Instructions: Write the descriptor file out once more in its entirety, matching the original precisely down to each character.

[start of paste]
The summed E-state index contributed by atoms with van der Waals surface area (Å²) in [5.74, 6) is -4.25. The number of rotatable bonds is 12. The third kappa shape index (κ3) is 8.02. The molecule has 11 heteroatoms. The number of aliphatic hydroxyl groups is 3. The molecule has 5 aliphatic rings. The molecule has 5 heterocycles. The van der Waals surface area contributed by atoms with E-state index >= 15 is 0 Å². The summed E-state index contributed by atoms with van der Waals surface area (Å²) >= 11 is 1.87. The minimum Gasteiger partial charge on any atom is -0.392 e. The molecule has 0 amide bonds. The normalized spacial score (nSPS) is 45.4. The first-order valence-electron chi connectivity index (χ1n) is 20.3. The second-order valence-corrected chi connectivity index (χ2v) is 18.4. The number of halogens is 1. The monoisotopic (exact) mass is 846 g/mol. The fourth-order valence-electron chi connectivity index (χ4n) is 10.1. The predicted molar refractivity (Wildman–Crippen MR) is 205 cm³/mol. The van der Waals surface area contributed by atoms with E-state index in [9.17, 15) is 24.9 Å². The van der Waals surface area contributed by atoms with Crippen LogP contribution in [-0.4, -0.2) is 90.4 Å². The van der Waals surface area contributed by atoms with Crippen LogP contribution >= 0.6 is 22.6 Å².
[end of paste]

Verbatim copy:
The summed E-state index contributed by atoms with van der Waals surface area (Å²) in [5.74, 6) is -4.25. The number of rotatable bonds is 12. The third kappa shape index (κ3) is 8.02. The molecule has 11 heteroatoms. The number of aliphatic hydroxyl groups is 3. The molecule has 5 aliphatic rings. The molecule has 5 heterocycles. The van der Waals surface area contributed by atoms with E-state index >= 15 is 0 Å². The summed E-state index contributed by atoms with van der Waals surface area (Å²) >= 11 is 1.87. The minimum Gasteiger partial charge on any atom is -0.392 e. The molecule has 0 amide bonds. The normalized spacial score (nSPS) is 45.4. The first-order valence-electron chi connectivity index (χ1n) is 20.3. The second-order valence-corrected chi connectivity index (χ2v) is 18.4. The number of halogens is 1. The monoisotopic (exact) mass is 846 g/mol. The fourth-order valence-electron chi connectivity index (χ4n) is 10.1. The predicted molar refractivity (Wildman–Crippen MR) is 205 cm³/mol. The van der Waals surface area contributed by atoms with E-state index in [9.17, 15) is 24.9 Å². The van der Waals surface area contributed by atoms with Crippen LogP contribution in [-0.4, -0.2) is 90.4 Å². The van der Waals surface area contributed by atoms with Crippen LogP contribution >= 0.6 is 22.6 Å².